The phrase “God-with-us” is normally ascribed to Jesus, but I like the phrase as a description of God’s spirit. In 1600 CE, Socinianism defined the spirit as “energy flowing from God to man.” I agree with that definition; God’s spirit is a power or an influence.read more
The terms faith and beliefs are sometimes used interchangeably, but I think it is useful to make a distinction between them. Beliefs are things you think are true, like “I believe in God.” “I believe that there is life after death.” These are improvable opinions (or they would be accepted by all as “facts”). A list can be made of beliefs.read more
The power of life that raised Jesus is accessible and available to all people, even those who have not heard of Jesus. The risen Christ, the cosmic Christ who is Lord of all can take many forms and answer to many names. Our text says that God shows no partiality, that anyone who fears God, and that does not mean to be afraid of God, but anyone who respects and honors God, and anyone who does what is right, anyone who does what is just and good and compassionate shares in the life of the risen Christ.read more
The sign outside the church said “all are welcome.” Perhaps they meant to say all who look like us are welcome, all who think like us are welcome, all who believe like us are welcome, all who …read more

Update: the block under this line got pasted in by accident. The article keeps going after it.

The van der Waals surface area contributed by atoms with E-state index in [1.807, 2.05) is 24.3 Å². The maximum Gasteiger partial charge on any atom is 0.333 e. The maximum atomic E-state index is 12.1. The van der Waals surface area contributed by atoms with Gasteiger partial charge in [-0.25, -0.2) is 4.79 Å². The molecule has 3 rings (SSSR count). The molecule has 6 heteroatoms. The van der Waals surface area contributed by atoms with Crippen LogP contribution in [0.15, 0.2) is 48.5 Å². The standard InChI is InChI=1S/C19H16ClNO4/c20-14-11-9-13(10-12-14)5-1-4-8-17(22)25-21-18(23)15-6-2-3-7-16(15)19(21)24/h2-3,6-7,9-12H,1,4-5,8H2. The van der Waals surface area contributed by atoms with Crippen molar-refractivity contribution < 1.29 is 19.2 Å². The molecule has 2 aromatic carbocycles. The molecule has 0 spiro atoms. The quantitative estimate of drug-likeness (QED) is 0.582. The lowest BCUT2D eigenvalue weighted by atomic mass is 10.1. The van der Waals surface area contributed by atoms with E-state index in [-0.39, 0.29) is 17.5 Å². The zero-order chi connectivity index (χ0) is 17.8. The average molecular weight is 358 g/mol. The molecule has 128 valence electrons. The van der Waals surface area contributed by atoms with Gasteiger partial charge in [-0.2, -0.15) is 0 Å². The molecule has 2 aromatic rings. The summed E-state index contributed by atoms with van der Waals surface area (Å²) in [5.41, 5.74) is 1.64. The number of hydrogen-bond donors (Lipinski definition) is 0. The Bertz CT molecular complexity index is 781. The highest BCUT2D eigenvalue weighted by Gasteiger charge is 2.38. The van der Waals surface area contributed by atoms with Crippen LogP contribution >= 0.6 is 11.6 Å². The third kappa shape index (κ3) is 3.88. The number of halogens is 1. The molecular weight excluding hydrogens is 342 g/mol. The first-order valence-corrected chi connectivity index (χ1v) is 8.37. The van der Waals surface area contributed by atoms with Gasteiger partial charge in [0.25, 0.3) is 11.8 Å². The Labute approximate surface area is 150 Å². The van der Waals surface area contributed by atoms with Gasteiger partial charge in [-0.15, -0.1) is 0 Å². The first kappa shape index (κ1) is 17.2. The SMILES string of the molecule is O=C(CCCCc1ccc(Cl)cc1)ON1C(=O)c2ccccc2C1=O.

“Be The Change You Wish To See In The World” — Mahatma Gandhiread more
Last month I wrote at some length about a series of gatherings my husband and I are hosting called Progressive Christianity Forums. We launched the first one on February 18, and our second session was last night, March 18. So far, we are extremely pleased with this experiment.read more
Some of the articles in last month’s exploration of sacred community lamented the difficulty in creating a community where one is supported and valued for who one is, where one can be vulnerable and real. Some had encountered such communities, usually when a group faced real issues together over a period of time. Usually the creation of such a community seemed just to happen. It was not planned. It raises the question of what, if anything, spiritual communities and groups can do to break down barriers between individuals and provide a place where participants can create a closer connection.read more